Leading up to the 2019 NFL draft, which starts April 25, Yahoo Sports will count down our top 100 overall prospects. We’ll count them down 10 at a time, followed by profiles on our top 30 overall players.
Previous entries: Nos. 100-91 | 90-81 | 80-71 | 70-61 | 60-51 | 50-41 | 40-31 | 30. Drew Lock | 29. Deandre Baker | 28. Taylor Rapp | 27. Garrett Bradbury | 26. Dexter Lawrence | 25. Jerry Tillery | 24. Josh Jacobs | 23. Christian Wilkins | 22. Cody Ford | 21. Noah Fant | 20. Andre Dillard
19. LSU CB Greedy Williams
6-foot-2, 185 pounds
Key stat: As a redshirt freshman in 2017, Williams became only the third player in the SEC since 2008 to lead the conference in both passes defended and interceptions.
The skinny: Born Andraez Williams, "Greedy" has carried his nickname for most of his life (scroll down and read about how he earned it) and it has turned out to be the perfect moniker for his position. Williams won two state titles as a prep player in Shreveport, Louisiana, and committed to LSU as a four-star prospect, joining his former youth football teammate, Devin White, another top-20 prospect in the 2019 draft class.
After redshirting at the school known as “DBU” his freshman year, Williams stepped in for a suspended Kevin Tolliver for the first game of the 2017 season and intercepted a pass and kickstarted a brilliant redshirt freshman season. He was named third-team AP All-America, first-team All-SEC (media) and second-team All-SEC (coaches) with a conference-best six INTs and 17 passes defended.
As a sophomore in 2018, Williams intercepted only two passes but still was named to several first- and second-team All-America lists and also was a Thorpe Award finalist and first-team All-SEC. Williams, who turns 22 in December, skipped the Fiesta Bowl and declare early for the 2019 NFL draft.
Williams’ older brother, Rodarius Williams, is still a starting cornerback at Oklahoma State despite being born more than a year before Greedy.
Williams has a daughter, Khloe, who turned 2 in February.
Upside: Long, lean build and good length. Long strider who can glide and stick with gifted route runners in man coverage. Possesses high-end, build-up speed (ran a 4.37 40-yard dash at the combine), rarely is caught out of position and makes plays on the ball. Strong body control and loose hips to close and break on the ball. Make-up speed to close fast. Rare wasted movement to cover his man or turf.
Tantalizing ball skills. Plays with a ball-is-mine mentality. Deflected 28 passes and picked off eight more in 24 college games. Freshman year showed as much upside as any corner in the past few seasons. Teams generally avoided his side of the field, at least early last season. Great hand-eye coordination and timing. Good eyes in man coverage – looks through the receiver and keeps radar up for potential INTs. Adept at defending fades and back-shoulder throws, especially packed in deep in the red zone.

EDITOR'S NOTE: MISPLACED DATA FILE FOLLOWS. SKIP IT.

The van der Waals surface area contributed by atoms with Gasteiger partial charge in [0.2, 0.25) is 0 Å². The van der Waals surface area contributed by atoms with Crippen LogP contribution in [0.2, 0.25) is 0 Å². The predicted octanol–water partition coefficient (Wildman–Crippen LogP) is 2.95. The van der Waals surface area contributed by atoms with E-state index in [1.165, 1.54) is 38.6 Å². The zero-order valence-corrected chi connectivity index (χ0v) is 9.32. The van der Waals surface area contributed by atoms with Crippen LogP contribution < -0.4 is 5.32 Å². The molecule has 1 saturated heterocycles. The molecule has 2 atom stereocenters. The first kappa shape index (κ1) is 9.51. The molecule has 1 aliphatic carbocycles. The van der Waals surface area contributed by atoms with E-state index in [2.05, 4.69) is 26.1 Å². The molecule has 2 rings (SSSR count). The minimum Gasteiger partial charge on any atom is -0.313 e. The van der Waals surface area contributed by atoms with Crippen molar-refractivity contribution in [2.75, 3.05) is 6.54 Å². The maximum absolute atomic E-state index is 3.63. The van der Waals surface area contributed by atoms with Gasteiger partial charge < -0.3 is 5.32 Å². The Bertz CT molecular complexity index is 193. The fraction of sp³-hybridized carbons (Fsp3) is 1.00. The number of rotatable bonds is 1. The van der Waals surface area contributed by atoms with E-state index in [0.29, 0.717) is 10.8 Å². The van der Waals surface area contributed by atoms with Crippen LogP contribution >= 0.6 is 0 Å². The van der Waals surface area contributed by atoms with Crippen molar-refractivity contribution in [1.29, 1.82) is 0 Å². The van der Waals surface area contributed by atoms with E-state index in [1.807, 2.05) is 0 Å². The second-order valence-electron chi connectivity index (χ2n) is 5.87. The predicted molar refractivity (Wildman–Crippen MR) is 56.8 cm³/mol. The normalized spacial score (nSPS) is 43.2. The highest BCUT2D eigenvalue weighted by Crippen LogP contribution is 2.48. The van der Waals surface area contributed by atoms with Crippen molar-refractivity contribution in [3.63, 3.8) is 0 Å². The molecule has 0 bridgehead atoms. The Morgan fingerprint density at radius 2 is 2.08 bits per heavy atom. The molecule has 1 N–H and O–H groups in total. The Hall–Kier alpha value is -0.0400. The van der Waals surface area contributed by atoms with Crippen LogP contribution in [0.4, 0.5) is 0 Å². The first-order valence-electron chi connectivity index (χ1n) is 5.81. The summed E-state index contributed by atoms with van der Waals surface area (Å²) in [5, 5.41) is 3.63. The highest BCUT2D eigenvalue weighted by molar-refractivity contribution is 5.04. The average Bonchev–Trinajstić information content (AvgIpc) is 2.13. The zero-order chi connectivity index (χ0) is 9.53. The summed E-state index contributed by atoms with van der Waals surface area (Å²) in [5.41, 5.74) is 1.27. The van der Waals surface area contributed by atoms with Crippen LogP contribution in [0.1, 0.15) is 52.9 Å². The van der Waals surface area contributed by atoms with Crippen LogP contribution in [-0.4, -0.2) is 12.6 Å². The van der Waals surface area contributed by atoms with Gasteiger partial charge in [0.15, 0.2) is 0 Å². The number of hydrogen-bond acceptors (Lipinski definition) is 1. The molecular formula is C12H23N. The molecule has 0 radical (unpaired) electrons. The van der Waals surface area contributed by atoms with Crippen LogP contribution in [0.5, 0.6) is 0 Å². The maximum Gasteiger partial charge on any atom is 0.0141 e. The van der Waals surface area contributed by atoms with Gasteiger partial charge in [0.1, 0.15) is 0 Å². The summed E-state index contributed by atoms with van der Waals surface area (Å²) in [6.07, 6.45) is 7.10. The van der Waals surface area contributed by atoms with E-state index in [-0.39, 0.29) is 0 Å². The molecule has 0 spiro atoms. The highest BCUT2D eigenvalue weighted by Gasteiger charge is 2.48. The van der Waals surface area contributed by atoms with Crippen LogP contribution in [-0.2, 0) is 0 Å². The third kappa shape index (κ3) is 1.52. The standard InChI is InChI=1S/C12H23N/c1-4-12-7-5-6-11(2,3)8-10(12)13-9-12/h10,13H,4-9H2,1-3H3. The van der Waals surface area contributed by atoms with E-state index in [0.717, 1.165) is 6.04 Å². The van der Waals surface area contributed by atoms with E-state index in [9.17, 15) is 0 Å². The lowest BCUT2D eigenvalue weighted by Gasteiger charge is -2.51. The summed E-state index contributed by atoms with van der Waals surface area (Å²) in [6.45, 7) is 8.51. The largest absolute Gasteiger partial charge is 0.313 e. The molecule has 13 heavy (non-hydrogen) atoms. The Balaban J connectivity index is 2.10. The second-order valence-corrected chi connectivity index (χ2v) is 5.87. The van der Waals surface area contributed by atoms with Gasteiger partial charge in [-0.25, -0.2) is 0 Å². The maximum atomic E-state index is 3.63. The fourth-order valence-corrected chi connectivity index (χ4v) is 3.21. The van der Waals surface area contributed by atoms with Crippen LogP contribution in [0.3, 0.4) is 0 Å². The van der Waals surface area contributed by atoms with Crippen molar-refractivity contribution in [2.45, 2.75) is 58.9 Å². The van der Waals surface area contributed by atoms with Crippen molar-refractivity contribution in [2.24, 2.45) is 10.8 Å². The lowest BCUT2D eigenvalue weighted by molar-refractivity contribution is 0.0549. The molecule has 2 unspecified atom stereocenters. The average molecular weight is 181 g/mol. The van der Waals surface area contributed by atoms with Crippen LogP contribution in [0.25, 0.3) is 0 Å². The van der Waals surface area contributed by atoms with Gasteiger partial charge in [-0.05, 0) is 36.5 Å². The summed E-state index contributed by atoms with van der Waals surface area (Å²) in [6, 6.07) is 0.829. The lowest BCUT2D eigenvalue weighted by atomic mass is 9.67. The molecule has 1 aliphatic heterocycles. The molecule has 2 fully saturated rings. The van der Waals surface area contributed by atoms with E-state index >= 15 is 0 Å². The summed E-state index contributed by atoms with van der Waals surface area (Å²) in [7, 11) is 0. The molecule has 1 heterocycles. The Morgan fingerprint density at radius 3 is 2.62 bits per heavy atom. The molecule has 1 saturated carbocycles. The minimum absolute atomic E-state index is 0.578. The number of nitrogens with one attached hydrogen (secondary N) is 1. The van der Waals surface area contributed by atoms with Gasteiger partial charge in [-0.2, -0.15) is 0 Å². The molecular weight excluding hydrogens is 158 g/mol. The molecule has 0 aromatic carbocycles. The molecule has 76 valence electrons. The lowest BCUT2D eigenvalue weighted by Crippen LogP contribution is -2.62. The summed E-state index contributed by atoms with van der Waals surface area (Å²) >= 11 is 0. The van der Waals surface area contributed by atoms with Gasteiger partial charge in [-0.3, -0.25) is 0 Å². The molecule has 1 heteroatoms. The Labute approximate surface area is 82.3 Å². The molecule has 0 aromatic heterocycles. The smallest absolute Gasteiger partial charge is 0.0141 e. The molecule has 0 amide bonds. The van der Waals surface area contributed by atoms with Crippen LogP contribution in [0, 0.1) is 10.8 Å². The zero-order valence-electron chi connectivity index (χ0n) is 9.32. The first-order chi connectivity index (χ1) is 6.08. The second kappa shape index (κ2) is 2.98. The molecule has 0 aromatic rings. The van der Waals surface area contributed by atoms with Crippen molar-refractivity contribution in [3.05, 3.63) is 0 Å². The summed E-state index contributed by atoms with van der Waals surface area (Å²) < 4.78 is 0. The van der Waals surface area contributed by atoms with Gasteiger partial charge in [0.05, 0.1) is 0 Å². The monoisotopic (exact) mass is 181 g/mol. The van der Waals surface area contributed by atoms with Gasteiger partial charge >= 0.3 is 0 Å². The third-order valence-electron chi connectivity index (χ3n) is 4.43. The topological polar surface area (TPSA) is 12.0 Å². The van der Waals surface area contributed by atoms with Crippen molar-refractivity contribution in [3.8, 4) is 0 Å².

Did a good job shadowing Ole Miss’ D.K. Metcalf last season, holding him to three catches (37 yards) and drawing an OPI call in the end zone. Can naturally mirror less twitchy receivers and get in their hip pocket. Will change up his technique at the line and keep receivers guessing. Used as occasional blitzer and displayed good timing and instincts with it.
Football in his bloodlines – in addition to his older brother, Greedy is cousins with former LSU and current Buffalo Bills first-round CB Tre’Davious White. Troubled upbringing appears to be a motivating force, and caring for his daughter appears important to Williams. He still has a lot of good football in him – just starting to scratch the surface of his potential. Very little wear and tear on his frame. More upside than any big corner in this draft class. Possesses Pro Bowl talent and can be a ball thief at the next level for many years.
Downside: Playing temperament – at least in some games – has been questioned by scouts. Appeared completely disinterested in tackling against Georgia and appeared to be playing not to get hurt late in the season, namely in the seven-OT loss to Texas A&M (did not perform on special teams in the game, which ended up being his final college contest). Attitude seemed to change from first few years on campus when he was trying to prove himself in loaded secondary (Donte Jackson, Jamal Adams, Kristian Fulton, Saivion Smith, White, Tolliver and others) to when he experienced success. Some NFL teams have cast him as arrogant and immature and have complained about his attitude. Turned down some requests from scouts to do additional drills at pro day.